After spending two years abroad, in April 1888 the artist returned to Kharkiv. He already knew how to create beauty, he knew that the beauty was in the truth, no matter how bitter it might be, but it had to be humane… After a long stay abroad, the artist missed greatly the idealized “little white huts with straw roofs, cherry garden near every home, red roses, sprawling willow over the pond, blooming sunflower in the garden…”

Vasylkivsky somehow managed to escape the superficial admiration of Ukraine as the “new Italy,” inherent to many academic artists of the Russian Empire. He belonged to that small part of Ukrainian artists, who, after receiving professional education in the Northern Palmyra, realized that they, born and raised in Ukraine, had to live and work for their homeland.

After Vasylkivsky returned to Ukraine, his paintings became more social and nationally determined. The artist was looking for beauty not in manor houses with lined, as if with a ruler, strewn with yellow sand paths that run among flagrantly artificial trees (which were the favorite objects for drawing for the students of the Academy, who came to Ukraine on vocation), but, instead, in the motifs of the mighty woods or lush meadows. He was not attracted by the palaces of the nobility, who followed the Moscow fashion. Instead, he drew huts with straw roofs, peasant yards, outskirts of provincial towns inhabited by autochthonous population. Vasylkivsky interpreted these views not like the environment for entertainment but a place of everyday life of common people.

The artist also worked in historic genre and created his first historical painting Battle of Zaporozhian Cossacks with Tatars during his studies at the Academy. With his later paintings on historical subjects, interpreted through the prism of the landscape genre, Vasylkivsky established himself as an artist, who skillfully and subtly avoided the tsar’s prohibitions, felt deeply and accurately reproduced the images of the heroic and romantic past of the Ukrainian people.

Analyzing Vasylkivsky’s paintings presented at the Russian Exhibition Khudozhestvennye Novosti magazine wrote in 1889: “Each of these paintings is a real masterpiece” with “great artistic refined style of painting, exquisitely modest colors that perfectly convey light and air…”

For paintings created during the academic pension trip, Vasylkivsky had to receive the title of an Academician in 1890. But he was never conferred to such title, since he fell short of expectations of “the pontiffs of academic art,” who, full of chauvinism, believed that his paintings “breathed peasant, even haidamak spirit.” Angered by such conclusion, the artist broke every connection with the Academy as a sign of a protest.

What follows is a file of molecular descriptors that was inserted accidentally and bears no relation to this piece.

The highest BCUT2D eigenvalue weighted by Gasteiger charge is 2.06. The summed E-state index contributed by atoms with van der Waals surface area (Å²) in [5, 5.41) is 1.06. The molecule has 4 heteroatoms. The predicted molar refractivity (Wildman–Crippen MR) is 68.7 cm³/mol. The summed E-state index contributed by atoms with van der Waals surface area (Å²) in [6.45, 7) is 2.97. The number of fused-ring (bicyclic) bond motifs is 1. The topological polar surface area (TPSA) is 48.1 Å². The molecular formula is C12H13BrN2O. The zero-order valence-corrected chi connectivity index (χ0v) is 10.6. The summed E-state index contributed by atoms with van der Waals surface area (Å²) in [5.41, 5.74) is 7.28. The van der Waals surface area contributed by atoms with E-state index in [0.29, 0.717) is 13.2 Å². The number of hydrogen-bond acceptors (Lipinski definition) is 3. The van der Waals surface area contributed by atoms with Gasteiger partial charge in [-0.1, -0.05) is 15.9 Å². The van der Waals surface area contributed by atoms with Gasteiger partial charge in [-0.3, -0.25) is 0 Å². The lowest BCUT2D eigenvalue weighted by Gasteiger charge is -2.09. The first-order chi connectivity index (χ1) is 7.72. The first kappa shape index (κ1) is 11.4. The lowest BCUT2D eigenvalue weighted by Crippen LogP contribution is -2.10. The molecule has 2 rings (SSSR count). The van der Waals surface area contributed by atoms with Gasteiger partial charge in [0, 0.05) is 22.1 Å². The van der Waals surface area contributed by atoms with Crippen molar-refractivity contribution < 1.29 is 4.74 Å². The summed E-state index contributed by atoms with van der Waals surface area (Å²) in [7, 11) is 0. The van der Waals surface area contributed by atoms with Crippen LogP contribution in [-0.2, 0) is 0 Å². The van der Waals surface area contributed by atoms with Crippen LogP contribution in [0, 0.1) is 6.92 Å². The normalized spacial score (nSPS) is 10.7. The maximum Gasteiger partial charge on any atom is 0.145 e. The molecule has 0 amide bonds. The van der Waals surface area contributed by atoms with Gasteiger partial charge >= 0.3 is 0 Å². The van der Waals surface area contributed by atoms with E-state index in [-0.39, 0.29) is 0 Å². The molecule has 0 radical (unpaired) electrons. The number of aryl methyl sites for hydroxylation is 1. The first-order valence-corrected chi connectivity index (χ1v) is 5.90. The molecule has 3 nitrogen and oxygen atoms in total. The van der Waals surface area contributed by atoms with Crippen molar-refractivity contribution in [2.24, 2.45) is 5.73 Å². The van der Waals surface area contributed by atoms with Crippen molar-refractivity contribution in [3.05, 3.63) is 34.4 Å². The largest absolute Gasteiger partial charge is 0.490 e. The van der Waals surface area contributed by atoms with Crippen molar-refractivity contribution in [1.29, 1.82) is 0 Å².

In 1900 a large album From Ukrainian Antiquities was published by A. Marx Publishing House in Saint Petersburg. It’s an expensive tome in which the historian Dmytro Yavornytsky provides a thorough and interesting history of Ukraine through the major milestones and Vasylkivsky created 20 documentary portraits of peasants and city dwellers, harpers and Cossacks. Along with color portrait-types on every page, there were masterly drawings (genre scenes) by Mykola Samokysh. This book became a worthy continuation of the Picturesque Ukraine by Taras Shevchenko and it aimed at spreading the true knowledge of the historical past of Ukraine among the citizens of the Russian Empire. The same noble purpose had the book Motifs of Ukrainian Ornaments of the 17th-18th Centuries, painted by Vasylkivsky and issued somewhat later.

On July 23, 1903 grand jury, despite the Valuev Circular, approved the project for building of the provincial Zemstvo in Poltava, more commonly known in the literature as the home of Poltava Zemstvo, designed by architect Vasyl Krychevsky. Vasylkivsky was assigned to do the interior decoration of the newly constructed building. The artist decided to create three large compositions (four by ten meters) which would portray Ukraine in its historical development. One of the paintings depicted Cossack Holota, who wins Tatar warrior in a fight in the middle of a steppe (Cossack Holota), another one presents Ukrainian chumak’s path that runs across the boundless steppe (Path to Romodan), and the third one depicts Poltava Cossacks and the Commonwealth who elect a colonel at a public meeting (Elections of Colonel Martyn Pushkar). The paintings were created on canvases and then inserted into niches of special size and elegantly fringed with strips of Ukrainian folk ornament.

Although these paintings (and, unfortunately, they did not survive), more monumental in their design than required by structure, despite the large size, are closer to the easel painting, still their author can be considered a forerunner of the Ukrainian monumental painting of the early 20th century at least in the form he managed to create at that time.

By Yaroslav KRAVCHENKO, Ph.D. in Art History. Photo replicas provided by the author